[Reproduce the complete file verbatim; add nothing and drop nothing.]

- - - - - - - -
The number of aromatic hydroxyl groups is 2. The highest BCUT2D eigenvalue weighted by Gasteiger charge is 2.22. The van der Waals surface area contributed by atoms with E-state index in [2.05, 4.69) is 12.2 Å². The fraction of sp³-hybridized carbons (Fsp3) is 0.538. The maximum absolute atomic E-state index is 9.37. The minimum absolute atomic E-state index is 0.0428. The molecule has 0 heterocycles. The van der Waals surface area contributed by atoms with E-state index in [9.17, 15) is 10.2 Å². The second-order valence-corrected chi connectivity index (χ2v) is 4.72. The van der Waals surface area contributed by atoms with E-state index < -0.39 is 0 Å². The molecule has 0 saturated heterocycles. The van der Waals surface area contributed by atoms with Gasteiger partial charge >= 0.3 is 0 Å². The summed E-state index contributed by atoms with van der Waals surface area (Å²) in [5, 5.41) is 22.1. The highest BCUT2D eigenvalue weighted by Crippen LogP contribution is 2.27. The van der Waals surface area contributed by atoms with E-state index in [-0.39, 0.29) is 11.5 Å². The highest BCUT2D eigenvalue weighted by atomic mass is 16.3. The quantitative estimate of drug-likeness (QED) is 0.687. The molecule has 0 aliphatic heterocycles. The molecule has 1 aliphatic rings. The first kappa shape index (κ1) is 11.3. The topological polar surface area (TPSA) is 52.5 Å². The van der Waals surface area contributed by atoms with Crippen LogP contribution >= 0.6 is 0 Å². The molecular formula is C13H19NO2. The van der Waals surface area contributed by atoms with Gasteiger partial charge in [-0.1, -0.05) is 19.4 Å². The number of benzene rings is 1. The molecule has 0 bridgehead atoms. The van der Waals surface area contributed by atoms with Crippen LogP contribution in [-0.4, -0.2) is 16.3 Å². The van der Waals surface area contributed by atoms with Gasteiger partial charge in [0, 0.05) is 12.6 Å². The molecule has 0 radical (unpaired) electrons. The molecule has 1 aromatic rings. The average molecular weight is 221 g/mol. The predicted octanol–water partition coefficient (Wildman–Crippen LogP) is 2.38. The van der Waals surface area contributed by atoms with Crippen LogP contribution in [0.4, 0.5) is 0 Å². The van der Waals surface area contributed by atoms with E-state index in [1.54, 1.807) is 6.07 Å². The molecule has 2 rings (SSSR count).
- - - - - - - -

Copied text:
The number of aromatic hydroxyl groups is 2. The highest BCUT2D eigenvalue weighted by Gasteiger charge is 2.22. The van der Waals surface area contributed by atoms with E-state index in [2.05, 4.69) is 12.2 Å². The fraction of sp³-hybridized carbons (Fsp3) is 0.538. The maximum absolute atomic E-state index is 9.37. The minimum absolute atomic E-state index is 0.0428. The molecule has 0 heterocycles. The van der Waals surface area contributed by atoms with E-state index in [9.17, 15) is 10.2 Å². The second-order valence-corrected chi connectivity index (χ2v) is 4.72. The van der Waals surface area contributed by atoms with E-state index < -0.39 is 0 Å². The molecule has 0 saturated heterocycles. The van der Waals surface area contributed by atoms with Gasteiger partial charge >= 0.3 is 0 Å². The summed E-state index contributed by atoms with van der Waals surface area (Å²) in [5, 5.41) is 22.1. The highest BCUT2D eigenvalue weighted by Crippen LogP contribution is 2.27. The van der Waals surface area contributed by atoms with E-state index in [-0.39, 0.29) is 11.5 Å². The highest BCUT2D eigenvalue weighted by atomic mass is 16.3. The quantitative estimate of drug-likeness (QED) is 0.687. The molecule has 0 aliphatic heterocycles. The molecule has 1 aliphatic rings. The first kappa shape index (κ1) is 11.3. The topological polar surface area (TPSA) is 52.5 Å². The van der Waals surface area contributed by atoms with Crippen LogP contribution >= 0.6 is 0 Å². The molecular formula is C13H19NO2. The van der Waals surface area contributed by atoms with Gasteiger partial charge in [-0.1, -0.05) is 19.4 Å². The number of benzene rings is 1. The molecule has 0 bridgehead atoms. The van der Waals surface area contributed by atoms with Crippen LogP contribution in [-0.4, -0.2) is 16.3 Å². The van der Waals surface area contributed by atoms with Gasteiger partial charge in [0, 0.05) is 12.6 Å². The molecule has 0 radical (unpaired) electrons. The molecule has 1 aromatic rings. The average molecular weight is 221 g/mol. The predicted octanol–water partition coefficient (Wildman–Crippen LogP) is 2.38. The van der Waals surface area contributed by atoms with Crippen LogP contribution in [0.4, 0.5) is 0 Å². The van der Waals surface area contributed by atoms with E-state index in [1.54, 1.807) is 6.07 Å². The molecule has 2 rings (SSSR count).